Before beginning your search for grants, you will need to decide exactly what you are
looking for. This will allow you to find the foundation that is most likely to provide funding for your needs.
Below are a few questions to think about before beginning your search:
- Are you an individual or a nonprofit organization? Some foundations only give to one or the other. Information on starting a nonprofit organization can be found at this link: http://grantspace.org/Tools/Knowledge-Base/Nonprofit-Management/Establishment/Starting-a-nonprofit. There is also information here about fiscal sponsorship, another option if you have not started a nonprofit organization yet.
- Why do you need the grant? Is your nonprofit planning to start a new program for the community or looking for capital improvement funds? Do you need money to go to college or do post-graduate research?
- How much do you need? Foundations come in all sizes and give grants of different amounts. Comparing your needs to the typical size of grants given by a foundation can help you decide if your request is in the right ballpark.
- When do you need the grant? Foundation boards tend to consider applications at their meetings so your time frame is important in deciding when to approach a foundation.
Once you have answered these questions, you can begin searching for grants using the library’s grants collection.
Nonprofit organizations should begin with Foundation Directory Online Professional, available only at Central Library, or Foundation Directory Online Platinum, available at all area libraries. With both of these databases, nonprofits can search for grantmakers who fund their causes and see grants they have given in the past.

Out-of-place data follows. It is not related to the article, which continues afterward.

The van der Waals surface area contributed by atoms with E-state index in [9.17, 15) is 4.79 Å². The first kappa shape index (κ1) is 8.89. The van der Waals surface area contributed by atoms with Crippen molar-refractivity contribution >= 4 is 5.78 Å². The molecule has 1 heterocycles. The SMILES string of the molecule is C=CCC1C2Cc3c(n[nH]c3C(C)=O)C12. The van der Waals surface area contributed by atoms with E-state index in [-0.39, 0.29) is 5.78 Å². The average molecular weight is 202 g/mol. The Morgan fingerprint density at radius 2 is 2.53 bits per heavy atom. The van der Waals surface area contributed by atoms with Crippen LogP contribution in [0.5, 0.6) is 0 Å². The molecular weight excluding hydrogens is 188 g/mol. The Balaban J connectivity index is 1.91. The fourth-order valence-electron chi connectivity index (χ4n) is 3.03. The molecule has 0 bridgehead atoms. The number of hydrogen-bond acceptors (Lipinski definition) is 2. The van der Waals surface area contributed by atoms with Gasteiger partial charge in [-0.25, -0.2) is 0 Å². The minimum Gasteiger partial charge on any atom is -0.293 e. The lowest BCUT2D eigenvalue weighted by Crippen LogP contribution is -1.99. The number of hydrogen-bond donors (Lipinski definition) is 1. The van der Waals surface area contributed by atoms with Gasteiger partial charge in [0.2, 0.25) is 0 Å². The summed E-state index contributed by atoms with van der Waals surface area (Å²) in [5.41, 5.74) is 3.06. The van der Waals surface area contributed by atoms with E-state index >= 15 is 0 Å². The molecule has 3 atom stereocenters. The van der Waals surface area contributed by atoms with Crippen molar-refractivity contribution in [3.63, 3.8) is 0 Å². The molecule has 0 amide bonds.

The Foundation Center has compiled detailed profiles on each foundation that include information on what subjects they fund and how to apply for funding. With the Professional subscription at Central Library, you have the additional options to search companies and 990’s, the tax returns filed by charitable organizations.
To find money for college, continuing education or research, you'll want to try searching the database, Foundation Grants to Individuals Online. It's available at Central Library.
The Foundation Center also has a website designed to answer grantseekers’ questions that you can access for free from home at Grantspace.org.
The print Grants collection at Central Library includes the Directory of Virginia Foundations, which provides information on many smaller Virginia foundations that are a good resource for those looking for funding locally. There are also guides available on topics such as nonprofit management
, proposal writing
, and fund raising
in this collection.
Be sure to check the library’s online event calendar for classes offered at Central Library on how to use these resources.
If you have questions or need assistance using these resources, please ask the library